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Nature. 2017 Oct 26;550(7677):534-538. doi: 10.1038/nature24006. Epub 2017 Oct 18.

USP7 small-molecule inhibitors interfere with ubiquitin binding.

Author information

1
Department of Discovery Oncology, Genentech, South San Francisco, California 94080, USA.
2
Department of Early Discovery Biochemistry, Genentech, South San Francisco, California 94080, USA.
3
Department of Structural Biology, Genentech, South San Francisco, California 94080, USA.
4
Department of Discovery Chemistry, Genentech, South San Francisco, California 94080, USA.
5
Department of Biochemical and Cellular Pharmacology, Genentech, South San Francisco, California 94080, USA.
6
MRC Protein Phosphorylation and Ubiquitylation Unit, School of Life Sciences, University of Dundee, Dundee DD1 5EH, UK.
7
Institute for Cell and Molecular Biosciences, Newcastle University, Newcastle upon Tyne NE2 1HH, UK.
8
Department of Protein Chemistry, Genentech, South San Francisco, California 94080, USA.
9
Department of Microchemistry, Proteomics, and Lipidomics, Genentech, South San Francisco, California 94080, USA.
10
Boston Biochem, 840 Memorial Drive, Cambridge, Massachusetts 02139, USA.
11
Department of Pharmaceutical Chemistry and Small Molecule Discovery Center, University of California, San Francisco, San Francisco, California 94143, USA.
12
Department of Research Pathology, Genentech, South San Francisco, California 94080, USA.
13
Department of Bioinformatics and Computational Biology, Genentech, South San Francisco, California 94080, USA.
14
Department of Translational Oncology, Genentech, South San Francisco, California 94080, USA.

Abstract

The ubiquitin system regulates essential cellular processes in eukaryotes. Ubiquitin is ligated to substrate proteins as monomers or chains and the topology of ubiquitin modifications regulates substrate interactions with specific proteins. Thus ubiquitination directs a variety of substrate fates including proteasomal degradation. Deubiquitinase enzymes cleave ubiquitin from substrates and are implicated in disease; for example, ubiquitin-specific protease-7 (USP7) regulates stability of the p53 tumour suppressor and other proteins critical for tumour cell survival. However, developing selective deubiquitinase inhibitors has been challenging and no co-crystal structures have been solved with small-molecule inhibitors. Here, using nuclear magnetic resonance-based screening and structure-based design, we describe the development of selective USP7 inhibitors GNE-6640 and GNE-6776. These compounds induce tumour cell death and enhance cytotoxicity with chemotherapeutic agents and targeted compounds, including PIM kinase inhibitors. Structural studies reveal that GNE-6640 and GNE-6776 non-covalently target USP7 12 Å distant from the catalytic cysteine. The compounds attenuate ubiquitin binding and thus inhibit USP7 deubiquitinase activity. GNE-6640 and GNE-6776 interact with acidic residues that mediate hydrogen-bond interactions with the ubiquitin Lys48 side chain, suggesting that USP7 preferentially interacts with and cleaves ubiquitin moieties that have free Lys48 side chains. We investigated this idea by engineering di-ubiquitin chains containing differential proximal and distal isotopic labels and measuring USP7 binding by nuclear magnetic resonance. This preferential binding protracted the depolymerization kinetics of Lys48-linked ubiquitin chains relative to Lys63-linked chains. In summary, engineering compounds that inhibit USP7 activity by attenuating ubiquitin binding suggests opportunities for developing other deubiquitinase inhibitors and may be a strategy more broadly applicable to inhibiting proteins that require ubiquitin binding for full functional activity.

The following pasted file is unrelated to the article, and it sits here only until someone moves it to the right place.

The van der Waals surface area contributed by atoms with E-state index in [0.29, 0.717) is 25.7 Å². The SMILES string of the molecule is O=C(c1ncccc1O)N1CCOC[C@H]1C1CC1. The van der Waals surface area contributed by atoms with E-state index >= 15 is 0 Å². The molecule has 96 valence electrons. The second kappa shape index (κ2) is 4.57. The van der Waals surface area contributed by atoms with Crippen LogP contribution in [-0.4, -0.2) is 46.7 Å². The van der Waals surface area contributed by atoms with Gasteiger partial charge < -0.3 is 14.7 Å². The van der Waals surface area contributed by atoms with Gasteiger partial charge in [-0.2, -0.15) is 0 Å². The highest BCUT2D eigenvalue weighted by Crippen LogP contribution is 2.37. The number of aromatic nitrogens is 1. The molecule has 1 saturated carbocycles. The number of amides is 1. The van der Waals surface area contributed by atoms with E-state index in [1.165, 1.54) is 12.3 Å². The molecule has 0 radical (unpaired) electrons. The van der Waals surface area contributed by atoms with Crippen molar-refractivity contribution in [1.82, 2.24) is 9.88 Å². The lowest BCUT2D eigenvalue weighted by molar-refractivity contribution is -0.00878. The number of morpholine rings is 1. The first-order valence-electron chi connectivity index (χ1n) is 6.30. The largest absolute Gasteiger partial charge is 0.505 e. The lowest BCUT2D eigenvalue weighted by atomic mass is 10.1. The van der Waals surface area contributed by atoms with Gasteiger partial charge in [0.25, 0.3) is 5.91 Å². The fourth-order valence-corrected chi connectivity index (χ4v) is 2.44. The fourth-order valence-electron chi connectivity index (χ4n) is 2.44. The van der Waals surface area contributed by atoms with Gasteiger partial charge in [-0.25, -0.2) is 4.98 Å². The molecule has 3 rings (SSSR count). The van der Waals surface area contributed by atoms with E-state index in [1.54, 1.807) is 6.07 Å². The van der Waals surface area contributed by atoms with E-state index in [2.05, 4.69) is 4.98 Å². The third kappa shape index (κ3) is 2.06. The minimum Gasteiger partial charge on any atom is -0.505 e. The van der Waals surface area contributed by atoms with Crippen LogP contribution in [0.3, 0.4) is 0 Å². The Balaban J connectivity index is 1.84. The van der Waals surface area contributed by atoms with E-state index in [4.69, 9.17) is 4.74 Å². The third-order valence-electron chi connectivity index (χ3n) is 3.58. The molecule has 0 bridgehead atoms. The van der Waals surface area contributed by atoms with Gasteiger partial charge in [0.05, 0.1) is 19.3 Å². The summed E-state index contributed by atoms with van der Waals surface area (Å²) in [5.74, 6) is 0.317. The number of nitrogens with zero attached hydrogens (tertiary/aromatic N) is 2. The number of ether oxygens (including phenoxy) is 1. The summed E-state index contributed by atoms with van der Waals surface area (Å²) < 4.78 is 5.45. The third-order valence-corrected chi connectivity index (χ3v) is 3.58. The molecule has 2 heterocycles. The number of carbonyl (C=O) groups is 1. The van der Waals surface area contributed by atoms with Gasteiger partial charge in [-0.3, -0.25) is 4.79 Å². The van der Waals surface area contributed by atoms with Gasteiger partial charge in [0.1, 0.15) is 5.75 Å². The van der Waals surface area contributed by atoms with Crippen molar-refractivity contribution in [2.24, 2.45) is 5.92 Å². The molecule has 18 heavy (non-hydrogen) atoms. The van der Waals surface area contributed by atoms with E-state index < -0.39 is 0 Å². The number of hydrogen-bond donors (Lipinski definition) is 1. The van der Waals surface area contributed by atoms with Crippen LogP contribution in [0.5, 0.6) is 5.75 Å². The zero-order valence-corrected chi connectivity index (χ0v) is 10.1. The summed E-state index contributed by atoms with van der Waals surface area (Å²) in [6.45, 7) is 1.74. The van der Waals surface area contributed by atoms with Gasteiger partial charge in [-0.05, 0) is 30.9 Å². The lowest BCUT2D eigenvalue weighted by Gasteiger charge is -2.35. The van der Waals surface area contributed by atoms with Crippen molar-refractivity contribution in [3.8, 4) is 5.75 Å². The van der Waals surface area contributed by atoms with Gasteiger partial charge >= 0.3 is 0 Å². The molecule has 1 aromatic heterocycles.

PMID:
29045385
DOI:
10.1038/nature24006
[Indexed for MEDLINE]

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